Seductions of violence: Why might violent crime be 'enjoyable' to commit or vicariously witness - Essay Example

Comments (0) Cite this document
Seductions of violence: Why might violent crime be 'enjoyable' to commit or vicariously witness? BY YOU YOUR SCHOOL INFO HERE DATE HERE “My hate is general, I detest all men; Some because they are wicked and do evil, Others because they tolerate the wicked, Refusing them the active vigorous scorn Which vice should stimulate in virtuous minds” (Moliere 2000, p.1)…
Download full paperFile format: .doc, available for editing
GRAB THE BEST PAPER97.1% of users find it useful
Seductions of violence: Why might violent crime be enjoyable to commit or vicariously witness
Read TextPreview

Extract of sample "Seductions of violence: Why might violent crime be 'enjoyable' to commit or vicariously witness"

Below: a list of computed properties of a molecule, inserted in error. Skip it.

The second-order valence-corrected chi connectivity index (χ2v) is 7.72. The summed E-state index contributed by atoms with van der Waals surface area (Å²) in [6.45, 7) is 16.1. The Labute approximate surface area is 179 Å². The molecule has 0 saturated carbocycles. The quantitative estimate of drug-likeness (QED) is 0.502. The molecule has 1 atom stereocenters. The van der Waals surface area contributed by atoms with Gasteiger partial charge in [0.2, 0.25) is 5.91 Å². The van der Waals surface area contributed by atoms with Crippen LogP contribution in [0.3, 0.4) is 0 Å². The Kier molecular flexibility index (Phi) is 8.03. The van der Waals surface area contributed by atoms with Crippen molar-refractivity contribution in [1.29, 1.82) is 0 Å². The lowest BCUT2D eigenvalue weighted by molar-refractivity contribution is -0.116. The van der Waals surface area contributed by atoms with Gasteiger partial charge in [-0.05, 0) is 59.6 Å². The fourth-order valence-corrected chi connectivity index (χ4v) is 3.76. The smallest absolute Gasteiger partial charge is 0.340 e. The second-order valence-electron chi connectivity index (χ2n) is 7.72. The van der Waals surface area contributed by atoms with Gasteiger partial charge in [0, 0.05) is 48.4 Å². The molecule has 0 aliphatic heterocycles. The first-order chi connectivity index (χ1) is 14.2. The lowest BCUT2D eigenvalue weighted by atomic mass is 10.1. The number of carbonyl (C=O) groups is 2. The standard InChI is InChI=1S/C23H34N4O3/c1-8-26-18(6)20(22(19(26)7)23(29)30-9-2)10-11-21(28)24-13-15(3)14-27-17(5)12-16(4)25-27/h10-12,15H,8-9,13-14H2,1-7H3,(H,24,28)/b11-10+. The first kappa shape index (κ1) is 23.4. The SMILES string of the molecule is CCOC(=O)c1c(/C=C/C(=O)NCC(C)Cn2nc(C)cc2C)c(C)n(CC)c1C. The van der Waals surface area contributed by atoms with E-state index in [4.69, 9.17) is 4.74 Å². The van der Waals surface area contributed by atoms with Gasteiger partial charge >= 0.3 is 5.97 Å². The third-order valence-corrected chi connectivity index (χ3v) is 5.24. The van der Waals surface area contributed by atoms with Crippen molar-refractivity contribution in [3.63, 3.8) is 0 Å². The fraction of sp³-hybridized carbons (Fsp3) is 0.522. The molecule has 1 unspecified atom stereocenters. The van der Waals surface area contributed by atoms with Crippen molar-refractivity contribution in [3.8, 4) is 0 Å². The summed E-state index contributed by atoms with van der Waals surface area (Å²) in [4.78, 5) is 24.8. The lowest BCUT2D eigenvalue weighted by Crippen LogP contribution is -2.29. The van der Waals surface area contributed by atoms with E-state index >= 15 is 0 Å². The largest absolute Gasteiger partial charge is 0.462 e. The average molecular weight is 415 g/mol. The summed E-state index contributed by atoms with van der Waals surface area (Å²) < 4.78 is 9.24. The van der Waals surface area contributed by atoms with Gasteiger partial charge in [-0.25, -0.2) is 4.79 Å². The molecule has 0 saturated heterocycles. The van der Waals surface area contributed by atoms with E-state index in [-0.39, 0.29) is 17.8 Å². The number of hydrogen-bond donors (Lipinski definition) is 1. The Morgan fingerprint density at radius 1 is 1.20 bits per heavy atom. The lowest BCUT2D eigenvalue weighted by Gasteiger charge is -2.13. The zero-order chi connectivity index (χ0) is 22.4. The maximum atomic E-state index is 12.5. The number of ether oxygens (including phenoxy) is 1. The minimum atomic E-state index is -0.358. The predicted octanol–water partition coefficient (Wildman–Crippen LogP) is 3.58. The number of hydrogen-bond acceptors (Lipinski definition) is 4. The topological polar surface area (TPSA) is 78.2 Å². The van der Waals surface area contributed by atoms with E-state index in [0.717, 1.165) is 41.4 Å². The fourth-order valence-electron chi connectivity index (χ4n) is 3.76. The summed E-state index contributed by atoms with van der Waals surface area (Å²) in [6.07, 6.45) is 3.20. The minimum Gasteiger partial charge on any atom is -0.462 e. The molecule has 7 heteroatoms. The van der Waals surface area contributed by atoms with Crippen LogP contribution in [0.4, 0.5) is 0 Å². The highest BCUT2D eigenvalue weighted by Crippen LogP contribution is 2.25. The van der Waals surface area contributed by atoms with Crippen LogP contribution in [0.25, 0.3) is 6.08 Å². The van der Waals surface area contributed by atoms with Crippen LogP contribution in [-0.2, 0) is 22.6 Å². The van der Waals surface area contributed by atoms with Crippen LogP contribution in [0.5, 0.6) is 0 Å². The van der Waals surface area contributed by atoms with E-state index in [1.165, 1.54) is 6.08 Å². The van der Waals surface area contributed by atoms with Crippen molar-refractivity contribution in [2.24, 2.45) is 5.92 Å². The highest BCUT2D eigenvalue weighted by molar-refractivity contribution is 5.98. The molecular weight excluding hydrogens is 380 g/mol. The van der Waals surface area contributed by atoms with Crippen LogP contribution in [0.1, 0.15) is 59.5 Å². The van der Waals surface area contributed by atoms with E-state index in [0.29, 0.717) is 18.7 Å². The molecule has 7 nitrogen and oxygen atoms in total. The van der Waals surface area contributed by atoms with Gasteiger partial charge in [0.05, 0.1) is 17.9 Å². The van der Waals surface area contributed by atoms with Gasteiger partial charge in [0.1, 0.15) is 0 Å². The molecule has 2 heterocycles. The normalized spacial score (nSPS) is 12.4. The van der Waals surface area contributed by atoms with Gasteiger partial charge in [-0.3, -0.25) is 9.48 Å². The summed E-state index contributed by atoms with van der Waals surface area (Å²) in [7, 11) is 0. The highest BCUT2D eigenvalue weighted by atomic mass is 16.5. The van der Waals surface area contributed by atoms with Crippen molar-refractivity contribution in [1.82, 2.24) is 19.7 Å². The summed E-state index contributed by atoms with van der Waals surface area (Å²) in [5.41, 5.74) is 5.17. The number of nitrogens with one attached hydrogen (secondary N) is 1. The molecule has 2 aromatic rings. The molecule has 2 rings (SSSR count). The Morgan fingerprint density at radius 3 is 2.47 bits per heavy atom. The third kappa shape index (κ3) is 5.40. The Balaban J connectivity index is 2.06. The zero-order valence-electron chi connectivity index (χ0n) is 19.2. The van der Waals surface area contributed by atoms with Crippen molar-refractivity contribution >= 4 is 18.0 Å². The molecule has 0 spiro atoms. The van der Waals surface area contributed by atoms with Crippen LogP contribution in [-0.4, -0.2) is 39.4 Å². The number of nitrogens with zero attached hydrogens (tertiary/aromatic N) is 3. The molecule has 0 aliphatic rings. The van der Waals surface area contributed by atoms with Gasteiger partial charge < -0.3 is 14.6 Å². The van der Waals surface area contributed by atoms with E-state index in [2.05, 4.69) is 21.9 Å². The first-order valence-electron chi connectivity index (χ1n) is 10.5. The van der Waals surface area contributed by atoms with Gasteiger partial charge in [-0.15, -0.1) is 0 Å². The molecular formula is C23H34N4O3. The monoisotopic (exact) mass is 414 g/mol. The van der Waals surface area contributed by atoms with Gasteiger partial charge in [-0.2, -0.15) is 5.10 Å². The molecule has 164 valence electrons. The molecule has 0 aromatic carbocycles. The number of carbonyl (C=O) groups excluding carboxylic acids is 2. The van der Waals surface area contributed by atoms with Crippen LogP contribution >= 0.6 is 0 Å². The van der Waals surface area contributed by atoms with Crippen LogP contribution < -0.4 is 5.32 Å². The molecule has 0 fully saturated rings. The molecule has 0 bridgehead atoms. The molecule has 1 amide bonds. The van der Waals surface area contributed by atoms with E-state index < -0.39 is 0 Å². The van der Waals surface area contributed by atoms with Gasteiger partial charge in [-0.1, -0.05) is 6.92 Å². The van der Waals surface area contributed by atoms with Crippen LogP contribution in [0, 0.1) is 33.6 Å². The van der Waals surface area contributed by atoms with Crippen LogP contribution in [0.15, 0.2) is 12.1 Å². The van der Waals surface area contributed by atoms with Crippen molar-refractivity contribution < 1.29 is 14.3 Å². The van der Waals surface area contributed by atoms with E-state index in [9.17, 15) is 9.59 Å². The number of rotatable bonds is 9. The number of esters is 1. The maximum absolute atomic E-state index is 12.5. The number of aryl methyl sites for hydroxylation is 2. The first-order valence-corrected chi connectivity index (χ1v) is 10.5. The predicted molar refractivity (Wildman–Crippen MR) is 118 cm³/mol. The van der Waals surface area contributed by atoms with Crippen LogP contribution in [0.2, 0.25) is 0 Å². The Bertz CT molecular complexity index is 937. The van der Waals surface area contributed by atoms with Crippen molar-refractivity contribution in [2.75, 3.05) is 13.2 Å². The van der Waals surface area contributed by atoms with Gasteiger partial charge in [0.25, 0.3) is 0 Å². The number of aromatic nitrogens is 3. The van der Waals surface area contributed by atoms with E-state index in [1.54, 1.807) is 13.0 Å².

Download file to see previous pages There are multitudes of theories describing how violent crime can produce powerful emotional responses, with each explanatory piece of research utilising constructs in sociology and psychology to provide a foundation of knowledge in criminological profiling. Ranging from social learning theory to the maladapted attachment relationships with the female parent during childhood, legitimate case studies and qualitative research on the subject have yet to concretely classify what drives individuals to take personal pleasure from the act of violence or through vicarious witnessing of violent behaviours. However, these understandings supported by genuine research endeavours do give unique insight into understanding the fundamentals of human behaviour as it is correlated with violence responses. Research has identified that those who find personal pleasure from observing or carrying out violent crimes maintain antisocial behaviours, have a powerful connection with peer reference groups, maintain a genuine and inescapable dislike for compliance with social norms, or develop maladjusted moral and ethical values and principles that lead to egocentrism. This paper describes the many different, probable constructs of human behaviour and development that lead to finding personal satisfaction when conducting violent crimes or observing others performing violent acts. Social learning theory Social learning theory is an accepted model in psychology for understanding why individuals turn toward reference groups in order to measure the appropriateness of their own behaviours. This theory asserts that when members of a social reference group maintain characteristics that are considered desirable, credible and relevant to one’s own values and principles, they are likely to mould these same behaviours (Weiten and Lloyd 2005). Albert Bandura, a respected psychologist, links social learning theory with the concept of operant conditioning, in which behaviour is reinforced based on the degree to which the social environment rewards or punishes one’s behaviour (Bandura 1977). Operant theory also highlights the concept of vicarious reinforcement in which individuals observe other people’s behaviour being reinforced or chastised and then developing a framework for moral and ethical acceptability based on what has been observed (Bandura 1977). Individuals in society that perform violent acts often socialise with peer reference groups that maintain similar values and principles in an effort to find social identity and justify one’s position in group membership. “Crime is learned through association” (Cullen and Agnew 2002, p.31). Psychologists and sociologists recognise that in certain social circles, there can be found criminal subcultures consisting of a variety of antisocial peers. In this type of social environment, chronic criminal behaviours are reinforced and repeated by credible and desirable peer networks (Cullen and Agnew 2002). However, what exactly is antisocial behaviour? It is a series of behaviours and attitudes that ultimately cause damage in broader society and when these behaviours defy prevailing social norms in a culture or society. Individuals maintaining antisocial behaviours often engage in excessive drinking in public places, ...Download file to see next pagesRead More